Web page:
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The Late But Great Blog 7

I’ve always loved poetry for as long as I can remember, not the generic crap we were read and shown in elementary school, but actually meaningful works that had depth to them. But given that it was sixth grade, the stuff we saw is nothing compared to some of the poems selected for us in high school. In ninth grade and eleventh, I felt we had an abundance of good poetry selection, except for tenth grade, where we were given a poem about a drinking man who painted and just happened to be dealing with clinical depression. Trust me, it was NOT a good poem for reading nor writing about.

In terms of writing writing poetry, we didn’t do so until sixth grade, though it wasn’t that complex or in-depth as the stuff we are writing in high school. We didn’t have any true knowledge of rhythm, content, or any figures of speech, so we tried to stick with creating rhyme schemes with more diverse words. However, we did start to analyze poetry for things such as a “deeper meaning” during eighth grade with Mrs. Zimmer. But to be honest, we didn’t REALLY get to create poetry with much depth or anything until this year, as most of our units with poetry in the past have consisted of nothing but a brief two weeks on ridiculous poetry terms that never came to fruition, as half the time, we never even got tested on them. But nonetheless, I still enjoy reading and writing poems, regardless of the scenario.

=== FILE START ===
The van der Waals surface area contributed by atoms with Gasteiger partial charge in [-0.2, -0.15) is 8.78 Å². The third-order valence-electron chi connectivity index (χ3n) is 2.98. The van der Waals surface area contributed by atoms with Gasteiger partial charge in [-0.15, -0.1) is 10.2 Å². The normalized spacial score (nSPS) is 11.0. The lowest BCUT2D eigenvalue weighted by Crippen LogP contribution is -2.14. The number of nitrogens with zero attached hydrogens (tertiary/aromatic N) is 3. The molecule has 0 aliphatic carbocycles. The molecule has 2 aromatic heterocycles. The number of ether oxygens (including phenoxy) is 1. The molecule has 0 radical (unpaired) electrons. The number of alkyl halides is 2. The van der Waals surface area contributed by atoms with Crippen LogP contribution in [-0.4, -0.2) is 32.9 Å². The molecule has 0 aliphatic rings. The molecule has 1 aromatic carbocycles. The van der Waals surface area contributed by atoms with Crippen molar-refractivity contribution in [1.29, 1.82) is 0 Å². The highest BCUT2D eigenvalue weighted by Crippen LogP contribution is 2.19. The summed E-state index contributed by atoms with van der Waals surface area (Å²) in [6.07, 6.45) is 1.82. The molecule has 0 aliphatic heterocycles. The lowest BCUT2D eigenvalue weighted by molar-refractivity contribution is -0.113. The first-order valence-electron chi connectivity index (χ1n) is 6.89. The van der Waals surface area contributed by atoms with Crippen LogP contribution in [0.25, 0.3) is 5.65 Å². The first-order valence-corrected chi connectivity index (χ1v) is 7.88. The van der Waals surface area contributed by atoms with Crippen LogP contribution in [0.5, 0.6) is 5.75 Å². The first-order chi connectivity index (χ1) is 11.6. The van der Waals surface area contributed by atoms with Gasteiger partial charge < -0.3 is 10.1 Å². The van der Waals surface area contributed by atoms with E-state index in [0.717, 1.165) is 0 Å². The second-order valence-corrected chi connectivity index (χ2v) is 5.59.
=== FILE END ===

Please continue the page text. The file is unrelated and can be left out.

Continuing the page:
(Free verse Vs. Stanzaic)

When you talk about which one you prefer more, you have to think of multiple factors, such as, “If I construct a free verse will it still retain some sort of structure or will it be unable to be followed or even understood?”, or, “If I do a stanzaic poem, will it seem too generic or predictable?”. Not to mention, it also depends who your audience is, such as whether it is a bunch of prepubescent kids or a college professor. But with all of this aside, I personally prefer free verse.

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